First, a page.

What’s the point of chess?

Somebody asked this question, saying that he had stopped playing chess when Deep Blue beat Kasparov.

It is foolish in my opinion to ask “What is the point of chess if you cannot beat everybody (and everything)?” and not worth answering that question.
However, the questioner was presumably smart enough to know that he was still enjoying chess while he was REALLY unlikely to ever beat everyone in the world, even before Deep Blue demonstrated super-human capability. So what was the real question? Perhaps the question was, “Why did I really stop playing chess?” and perhaps more specifically, “How has (this supposed) computer superiority changed our view of chess?”

Though we try so hard to “calculate” strong moves, the beauty of chess lies precisely there, in the very impossibility of the calculation. Engrossed though we are in rapidly examining options and consequences, the excitement and beauty of chess starts where these mechanics end. We quickly find ourselves leaving the cold world of logic and entering a warmer world of intuition and experiment. The competition becomes a battle of nerve, creativity, and a challenge to balance our aggression and prudence. We see each other’s mind, and heart, in the game.

To play chess, one must learn some book openings, and some heuristics of play, and some set pieces for passing pawns, and end games with only knights or bishops. And there is real pleasure in “out-calculating” one’s opponent. But like counting cards, that’s not the joy of the game. The real game is about doing something intuitive and creative in a situation where calculation becomes impossible.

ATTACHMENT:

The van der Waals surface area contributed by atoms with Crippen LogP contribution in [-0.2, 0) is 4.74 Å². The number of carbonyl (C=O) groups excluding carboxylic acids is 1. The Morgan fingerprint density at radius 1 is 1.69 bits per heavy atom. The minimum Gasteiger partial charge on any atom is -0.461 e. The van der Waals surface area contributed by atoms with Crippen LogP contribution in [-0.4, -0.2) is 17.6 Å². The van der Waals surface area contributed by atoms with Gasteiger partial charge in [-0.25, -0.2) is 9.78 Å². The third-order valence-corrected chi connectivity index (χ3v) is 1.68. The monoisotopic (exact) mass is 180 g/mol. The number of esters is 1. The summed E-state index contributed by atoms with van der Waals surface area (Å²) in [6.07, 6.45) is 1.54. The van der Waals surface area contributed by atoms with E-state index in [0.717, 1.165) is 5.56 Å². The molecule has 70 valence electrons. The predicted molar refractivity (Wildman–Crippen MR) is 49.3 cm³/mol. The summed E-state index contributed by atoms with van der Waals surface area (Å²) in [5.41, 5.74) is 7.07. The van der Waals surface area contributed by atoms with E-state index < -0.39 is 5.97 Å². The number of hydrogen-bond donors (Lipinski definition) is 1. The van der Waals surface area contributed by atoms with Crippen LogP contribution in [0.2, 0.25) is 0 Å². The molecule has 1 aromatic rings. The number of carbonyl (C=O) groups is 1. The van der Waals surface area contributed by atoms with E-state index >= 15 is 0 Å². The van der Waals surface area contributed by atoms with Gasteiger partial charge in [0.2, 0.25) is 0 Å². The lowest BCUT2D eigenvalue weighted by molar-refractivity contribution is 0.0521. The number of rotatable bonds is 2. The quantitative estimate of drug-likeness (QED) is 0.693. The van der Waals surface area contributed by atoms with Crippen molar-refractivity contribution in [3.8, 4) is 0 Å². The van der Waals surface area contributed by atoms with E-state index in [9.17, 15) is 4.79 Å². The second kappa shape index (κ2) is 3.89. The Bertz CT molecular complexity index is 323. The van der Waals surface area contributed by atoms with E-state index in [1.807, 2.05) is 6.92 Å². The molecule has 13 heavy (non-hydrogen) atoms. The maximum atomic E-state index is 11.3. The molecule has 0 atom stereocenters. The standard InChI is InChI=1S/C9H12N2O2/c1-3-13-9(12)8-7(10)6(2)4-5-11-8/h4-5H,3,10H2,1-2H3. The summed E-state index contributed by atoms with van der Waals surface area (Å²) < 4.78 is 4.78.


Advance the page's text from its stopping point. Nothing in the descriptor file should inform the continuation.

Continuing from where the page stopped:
I worked for IBM for 25 years, and I was privileged to host some events in the UK where people came to see Deep Blue play against a chess master and learn about the technology and the development team. I greatly respect the developers and feel proud to have known them. However I now think that all concerned missed the greatest learning opportunity of the enterprise. We learned a bit more about how to make computers super-human, but we should have learned more about what make humans merely human.

It was a great achievement to make a computer out-do us at the computational game; but all “Artificial Intelligence” should be seen as “Studies in humanity using a process of elimination”. The stupid computer did not know who it was playing. It did not know it was playing chess.

I have been playing chess for 3 years every day. My rating has gone down from 1500 to 1100 over that time. I am NOT getting better at calculating good moves, but I am enjoying chess, and enjoying the relationship with my opponents.

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